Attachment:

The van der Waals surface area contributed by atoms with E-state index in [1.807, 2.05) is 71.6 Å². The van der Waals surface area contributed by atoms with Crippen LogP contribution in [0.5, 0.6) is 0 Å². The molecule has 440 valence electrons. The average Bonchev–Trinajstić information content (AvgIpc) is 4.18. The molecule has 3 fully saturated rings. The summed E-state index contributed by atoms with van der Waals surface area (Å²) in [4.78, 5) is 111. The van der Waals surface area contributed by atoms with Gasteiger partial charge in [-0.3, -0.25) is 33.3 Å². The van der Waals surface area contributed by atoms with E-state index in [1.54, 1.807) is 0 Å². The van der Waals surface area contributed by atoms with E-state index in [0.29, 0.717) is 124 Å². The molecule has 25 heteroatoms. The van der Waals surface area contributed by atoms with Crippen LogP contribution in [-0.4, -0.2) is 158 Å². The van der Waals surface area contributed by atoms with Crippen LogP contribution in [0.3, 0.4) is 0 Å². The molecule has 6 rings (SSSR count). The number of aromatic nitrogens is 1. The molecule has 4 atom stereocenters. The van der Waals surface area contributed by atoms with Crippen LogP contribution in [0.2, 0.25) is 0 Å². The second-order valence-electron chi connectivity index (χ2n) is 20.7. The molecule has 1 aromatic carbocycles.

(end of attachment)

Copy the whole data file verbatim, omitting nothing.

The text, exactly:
The van der Waals surface area contributed by atoms with E-state index in [1.807, 2.05) is 71.6 Å². The van der Waals surface area contributed by atoms with Crippen LogP contribution in [0.5, 0.6) is 0 Å². The molecule has 440 valence electrons. The average Bonchev–Trinajstić information content (AvgIpc) is 4.18. The molecule has 3 fully saturated rings. The summed E-state index contributed by atoms with van der Waals surface area (Å²) in [4.78, 5) is 111. The van der Waals surface area contributed by atoms with Gasteiger partial charge in [-0.3, -0.25) is 33.3 Å². The van der Waals surface area contributed by atoms with E-state index in [1.54, 1.807) is 0 Å². The van der Waals surface area contributed by atoms with E-state index in [0.29, 0.717) is 124 Å². The molecule has 25 heteroatoms. The van der Waals surface area contributed by atoms with Crippen LogP contribution in [-0.4, -0.2) is 158 Å². The van der Waals surface area contributed by atoms with Crippen LogP contribution in [0.3, 0.4) is 0 Å². The molecule has 6 rings (SSSR count). The number of aromatic nitrogens is 1. The molecule has 4 atom stereocenters. The van der Waals surface area contributed by atoms with Crippen LogP contribution in [0.2, 0.25) is 0 Å². The second-order valence-electron chi connectivity index (χ2n) is 20.7. The molecule has 1 aromatic carbocycles.